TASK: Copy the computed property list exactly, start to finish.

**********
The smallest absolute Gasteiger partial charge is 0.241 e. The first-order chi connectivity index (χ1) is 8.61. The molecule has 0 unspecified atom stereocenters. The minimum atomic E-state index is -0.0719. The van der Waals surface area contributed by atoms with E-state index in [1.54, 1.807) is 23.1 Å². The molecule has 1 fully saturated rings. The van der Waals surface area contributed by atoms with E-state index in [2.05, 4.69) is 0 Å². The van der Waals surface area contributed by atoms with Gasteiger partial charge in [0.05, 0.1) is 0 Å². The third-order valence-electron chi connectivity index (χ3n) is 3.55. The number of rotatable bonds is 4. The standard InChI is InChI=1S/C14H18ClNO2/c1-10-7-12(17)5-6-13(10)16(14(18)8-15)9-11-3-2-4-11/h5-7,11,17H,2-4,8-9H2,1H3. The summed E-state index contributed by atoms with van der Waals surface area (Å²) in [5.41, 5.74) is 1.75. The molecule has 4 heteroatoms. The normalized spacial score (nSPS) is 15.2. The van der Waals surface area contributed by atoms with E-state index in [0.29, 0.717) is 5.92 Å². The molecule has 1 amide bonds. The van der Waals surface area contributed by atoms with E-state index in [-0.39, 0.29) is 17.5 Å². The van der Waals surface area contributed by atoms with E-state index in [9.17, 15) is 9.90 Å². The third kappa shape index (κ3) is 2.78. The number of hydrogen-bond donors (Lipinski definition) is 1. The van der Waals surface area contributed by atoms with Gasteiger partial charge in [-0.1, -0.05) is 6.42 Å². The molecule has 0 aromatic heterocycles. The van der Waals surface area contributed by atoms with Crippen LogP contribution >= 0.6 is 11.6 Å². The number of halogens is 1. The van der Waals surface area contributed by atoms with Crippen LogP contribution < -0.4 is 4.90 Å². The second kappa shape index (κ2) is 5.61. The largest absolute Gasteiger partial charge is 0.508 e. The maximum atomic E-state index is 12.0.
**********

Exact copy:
The smallest absolute Gasteiger partial charge is 0.241 e. The first-order chi connectivity index (χ1) is 8.61. The molecule has 0 unspecified atom stereocenters. The minimum atomic E-state index is -0.0719. The van der Waals surface area contributed by atoms with E-state index in [1.54, 1.807) is 23.1 Å². The molecule has 1 fully saturated rings. The van der Waals surface area contributed by atoms with E-state index in [2.05, 4.69) is 0 Å². The van der Waals surface area contributed by atoms with Gasteiger partial charge in [0.05, 0.1) is 0 Å². The third-order valence-electron chi connectivity index (χ3n) is 3.55. The number of rotatable bonds is 4. The standard InChI is InChI=1S/C14H18ClNO2/c1-10-7-12(17)5-6-13(10)16(14(18)8-15)9-11-3-2-4-11/h5-7,11,17H,2-4,8-9H2,1H3. The summed E-state index contributed by atoms with van der Waals surface area (Å²) in [5.41, 5.74) is 1.75. The molecule has 4 heteroatoms. The normalized spacial score (nSPS) is 15.2. The van der Waals surface area contributed by atoms with E-state index in [0.29, 0.717) is 5.92 Å². The molecule has 1 amide bonds. The van der Waals surface area contributed by atoms with E-state index in [-0.39, 0.29) is 17.5 Å². The van der Waals surface area contributed by atoms with E-state index in [9.17, 15) is 9.90 Å². The third kappa shape index (κ3) is 2.78. The number of hydrogen-bond donors (Lipinski definition) is 1. The van der Waals surface area contributed by atoms with Gasteiger partial charge in [-0.1, -0.05) is 6.42 Å². The molecule has 0 aromatic heterocycles. The van der Waals surface area contributed by atoms with Crippen LogP contribution >= 0.6 is 11.6 Å². The number of halogens is 1. The van der Waals surface area contributed by atoms with Crippen LogP contribution < -0.4 is 4.90 Å². The second kappa shape index (κ2) is 5.61. The largest absolute Gasteiger partial charge is 0.508 e. The maximum atomic E-state index is 12.0.